by Learning Lead- Amy Sinclair

I don’t know if you have ever had the chance to touch a sheep. But if you have, you’ll know what I’m talking about when I say that your hand feels greasy afterward. That greasy feeling is caused by lanolin. Sheep produce lanolin to repel water to keep their body dry. This natural water resistance is one of the reasons people love wool garments. As such, some people will spin yarn straight from a freshly sheared fleece, without removing any lanolin. This is known as ‘spinning in the grease’. From what I’ve read (and can imagine) this makes your fingers and equipment a very dirty and sticky mess when all is said and done. Plus, this old lanolin can harden, which isn’t so pleasant either. To overcome this sticky situation, it is common to remove some or all of the lanolin from the fleece before spinning. This practice is known as scouring. It is a pretty simple, albeit long, process. You simply submerge the fleece (or sections of it) in hot, detergent-filled water for about 20 minutes. Some people do as little as 15 minutes and some as long as 30 minutes, but any more than that you risk the dirt and lanolin resettling in the wool. The fleece is soaked numerous times, all depending on how dirty the fleece is. Simple, right? However, there are a few important things to keep in mind while doing it.

  1. Never agitate the wool while it is wet (it will felt!)
  2. Never pour water onto the wool (it will felt!)
  3. Never put wool from HOT water into COLD water (it will felt!)
  4. Only add detergent to max 2 soaks (or risk damaging the fibers)
  5. Limit the number of hot soaks to 5 (or risk damaging the fibers)
  6. Squeeze excess water from wool (don’t wring it, it will felt!)
  7. Wash sections of fleece in mesh garment bags to keep the lock structure intact (small amounts can be contained by a strainer if preferred) 
  8. Dry wool away from heat sources and direct sunlight (or risk damaging the fibers)

Now that we’ve gone over the basics, I’ll tell you a bit about my experience scouring. First I had to figure out where I’d do it. Two popular places to scour are in a bathtub or a large wash sink. But we don’t have either of those in our suite….And I did not want to wash tiny amounts in the kitchen sink, so I decided I would use a storage bin. I bought a large, coarse grade mesh wash bag to keep the fleece sections intact, and two different detergents. I wanted to try Unicorn Power Scour (a highly recommended detergent, made specifically for scouring wool), and the more affordable blue Dawn dish soap (also widely recommended).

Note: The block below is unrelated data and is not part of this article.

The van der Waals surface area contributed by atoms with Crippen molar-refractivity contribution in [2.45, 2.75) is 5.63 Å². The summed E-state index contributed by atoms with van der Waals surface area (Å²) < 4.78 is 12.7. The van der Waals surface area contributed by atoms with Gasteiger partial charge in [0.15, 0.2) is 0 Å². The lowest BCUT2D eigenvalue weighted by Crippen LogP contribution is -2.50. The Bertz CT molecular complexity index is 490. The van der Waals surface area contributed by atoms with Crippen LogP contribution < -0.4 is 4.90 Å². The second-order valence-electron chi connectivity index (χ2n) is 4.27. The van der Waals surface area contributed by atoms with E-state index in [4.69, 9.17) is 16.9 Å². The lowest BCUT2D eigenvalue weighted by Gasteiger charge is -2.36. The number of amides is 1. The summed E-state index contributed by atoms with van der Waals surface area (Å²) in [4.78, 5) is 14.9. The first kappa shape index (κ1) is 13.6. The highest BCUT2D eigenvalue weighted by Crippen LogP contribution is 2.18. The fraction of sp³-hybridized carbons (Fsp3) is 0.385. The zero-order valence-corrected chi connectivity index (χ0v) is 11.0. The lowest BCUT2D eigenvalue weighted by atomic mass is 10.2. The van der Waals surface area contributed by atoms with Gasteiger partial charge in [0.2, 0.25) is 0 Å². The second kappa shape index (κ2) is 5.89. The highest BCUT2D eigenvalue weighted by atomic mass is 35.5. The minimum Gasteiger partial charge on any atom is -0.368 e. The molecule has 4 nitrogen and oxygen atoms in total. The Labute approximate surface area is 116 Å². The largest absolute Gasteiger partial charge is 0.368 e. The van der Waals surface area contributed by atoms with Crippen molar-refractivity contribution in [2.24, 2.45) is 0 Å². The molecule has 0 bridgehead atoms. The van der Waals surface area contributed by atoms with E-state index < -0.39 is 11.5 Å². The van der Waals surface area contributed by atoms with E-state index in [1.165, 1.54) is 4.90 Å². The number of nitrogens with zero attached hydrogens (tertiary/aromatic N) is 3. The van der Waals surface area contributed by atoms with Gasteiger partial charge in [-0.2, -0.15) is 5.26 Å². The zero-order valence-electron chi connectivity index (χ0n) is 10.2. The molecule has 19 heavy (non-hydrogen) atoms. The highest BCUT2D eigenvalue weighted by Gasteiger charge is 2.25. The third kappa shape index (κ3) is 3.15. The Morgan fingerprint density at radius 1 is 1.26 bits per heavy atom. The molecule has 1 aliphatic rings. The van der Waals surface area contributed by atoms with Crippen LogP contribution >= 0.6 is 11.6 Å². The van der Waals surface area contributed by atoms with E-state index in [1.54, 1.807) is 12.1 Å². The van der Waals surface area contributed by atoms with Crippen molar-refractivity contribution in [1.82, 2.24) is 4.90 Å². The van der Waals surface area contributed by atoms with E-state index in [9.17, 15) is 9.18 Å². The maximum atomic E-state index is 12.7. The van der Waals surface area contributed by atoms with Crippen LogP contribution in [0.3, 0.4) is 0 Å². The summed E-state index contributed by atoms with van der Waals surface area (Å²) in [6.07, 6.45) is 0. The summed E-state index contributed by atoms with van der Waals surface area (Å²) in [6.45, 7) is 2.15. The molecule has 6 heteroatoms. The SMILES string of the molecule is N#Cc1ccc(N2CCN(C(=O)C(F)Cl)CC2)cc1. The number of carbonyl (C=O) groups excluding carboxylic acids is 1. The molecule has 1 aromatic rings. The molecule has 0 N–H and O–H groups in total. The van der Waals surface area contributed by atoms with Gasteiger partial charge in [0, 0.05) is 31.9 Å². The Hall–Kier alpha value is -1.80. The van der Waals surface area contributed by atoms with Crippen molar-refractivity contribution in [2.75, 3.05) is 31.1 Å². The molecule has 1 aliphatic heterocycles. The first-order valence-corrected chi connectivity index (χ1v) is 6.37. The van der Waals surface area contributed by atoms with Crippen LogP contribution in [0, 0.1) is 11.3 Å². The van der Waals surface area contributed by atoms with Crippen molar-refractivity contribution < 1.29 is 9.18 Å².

Materials used. Photo by Amy Sinclair.

The amount of detergent I needed to use depended on how much hot water I used. I needed to be able to fully submerge the wool in water, while leaving a bit of space under it for the dirt to escape. To find out how much water I’d need, I grabbed a liquid measuring cup and filled the storage bin up to where it would fully submerge the fleece. I marked the water’s level with a permanent marker and used this volume (8 gallons) to calculate that I’d need half a cup (4 oz) of detergent per batch. This turned out to be the whole bottle of Unicorn Beyond Clean I had (Beyond Clean is the unscented version of Power Scour). So I could only do one batch with that (facepalm) and the rest would be Dawn dish soap. Good thing I hadn’t bought that yet. I went out and bought the biggest bottle I could find.

I decided to start by scouring the huge white fleece that came from Parry bay sheep farm. I pulled a section of fleece out of the plastic bag and placed it in my mesh bag, careful not to overstuff it (It barely looked like I’d removed any wool from the plastic bag)!  We were going to have to do a lot more batches than I’d thought. I filled the storage bin with steaming hot tap water, added in my tiny 4oz bottle of Unicorn Beyond Clean, and submerged the fleece-filled mesh bag. I could immediately see the cloud of dirt emanating from the fleece as I submerged it.

Submerged fleece. Photo by Amy Sinclair.

After 20 minutes had passed, I took the fleece out of the water and had my husband dump the water out and, leaving the leftover suds in the tub, refill it with more hot tap water. The fleece looked remarkably cleaner already! 

Once the tub was refilled, I submerged the fleece once again for 20 minutes. The water was dumped out and refilled again for a 20 minute rinse to ensure the detergent was completely removed. After that rinse, I removed the fleece from the mesh bag, squeezed out the excess water and laid it out on a towel to dry. This section of fleece took just over a day to dry outside (inside for overnight). Once it was dry, my fingers no longer felt greasy after touching it and it felt much softer now that it was clean.